It is therefore an appropriate moment to investigate the gap in knowledge that has to date existed. This paper argues a need for greater understanding of the impact that mobile telephony is having on micro-enterprise in developing countries. It answers this need through an in-depth case of the role of mobile telephony in the supply chains of one micro-enterprise sector: the cloth-weaving sector in Nigeria.
The case study is preceded, in Section A, by a review of the way that information shapes micro-enterprise supply chain processes and structures, and a review of ideas and evidence to date about the potential impact of mobile telephony. Following an outline of research methods, the focal case study sector is described and then analysed in Section B in terms of participants, processes and structures. A similar pattern is then employed in Section C to describe the way in which mobile telephony is accessed by supply chain stakeholders, and to analyse its impact on supply chain processes and structures. The final section then draws a set of conclusions.
A. Literature Review and Research Focus
A1. Information, Trade and Developing Country Micro-Enterprise
We are seeking to understand the role of mobile phones in developing countries in micro-enterprise supply chains: the inter-linkages of relations that run from the original supplier of raw materials through to the final customer. Identifying mobile phones as tools for the communication of information we need to start from an information-based perspective. Our literature starting point will therefore be works on information, trade and enterprise. From this perspective, micro-enterprise supply chain relations can be understood as a series of trading activities; activities that rely heavily on information in the three main steps of trading (Norton 1992, Casson 1997):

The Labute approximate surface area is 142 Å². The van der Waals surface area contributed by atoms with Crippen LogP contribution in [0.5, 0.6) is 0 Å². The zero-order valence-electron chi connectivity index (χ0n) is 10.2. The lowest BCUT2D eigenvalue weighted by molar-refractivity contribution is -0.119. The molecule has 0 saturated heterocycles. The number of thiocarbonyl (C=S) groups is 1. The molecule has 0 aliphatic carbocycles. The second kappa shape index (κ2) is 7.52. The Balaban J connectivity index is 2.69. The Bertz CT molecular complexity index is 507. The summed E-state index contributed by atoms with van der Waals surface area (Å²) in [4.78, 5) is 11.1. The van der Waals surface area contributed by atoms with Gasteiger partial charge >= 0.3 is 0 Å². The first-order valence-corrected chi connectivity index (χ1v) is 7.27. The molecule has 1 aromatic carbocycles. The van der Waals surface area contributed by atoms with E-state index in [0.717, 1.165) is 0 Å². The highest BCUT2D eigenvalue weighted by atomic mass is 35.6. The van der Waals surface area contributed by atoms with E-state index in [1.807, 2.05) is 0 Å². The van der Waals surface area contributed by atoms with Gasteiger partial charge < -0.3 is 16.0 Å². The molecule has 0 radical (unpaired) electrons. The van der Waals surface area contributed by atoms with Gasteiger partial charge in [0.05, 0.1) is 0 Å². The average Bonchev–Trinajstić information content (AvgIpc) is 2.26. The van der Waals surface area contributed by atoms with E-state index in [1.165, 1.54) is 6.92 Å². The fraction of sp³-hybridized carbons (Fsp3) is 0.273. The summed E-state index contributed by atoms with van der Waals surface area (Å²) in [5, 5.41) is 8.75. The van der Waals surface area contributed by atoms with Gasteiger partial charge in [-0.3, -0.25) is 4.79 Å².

information communicated during trading (on items offered and money/other items sought, on quality of items offered, as part of negotiation);
information acquired after trading (on whether or not the terms of the agreed trade contract have been fulfilled).
Availability, quality, cost and other characteristics of information, and the ability to communicate that information, are thus critical foundations for all trade and all enterprise, including micro-enterprise (Porter and Millar 1985, Stiglitz 1988).
In practice, almost all real-world commerce suffers from information failures of various kinds. These problems are often particularly acute for micro-enterprise in developing countries (Albu and Scott 2001, Müller-Falcke 2001). Those seeking to trade – whether buying or selling – may suffer from an absence of information. For example, they may not be aware of whom they could trade with. They may suffer from information uncertainties. For example, they may be uncertain about an appropriate price for an item they are seeking to trade. They may suffer from information asymmetries, meaning that those they trade with have information that they lack or that they are uncertain about. For example, they may trade with someone who does know an appropriate price for an item when they do not. Finally, micro-enterprise supply chains in developing countries also suffer problems because communication has traditionally had to take place face-to-face; there being no other reliable means for the communication of information.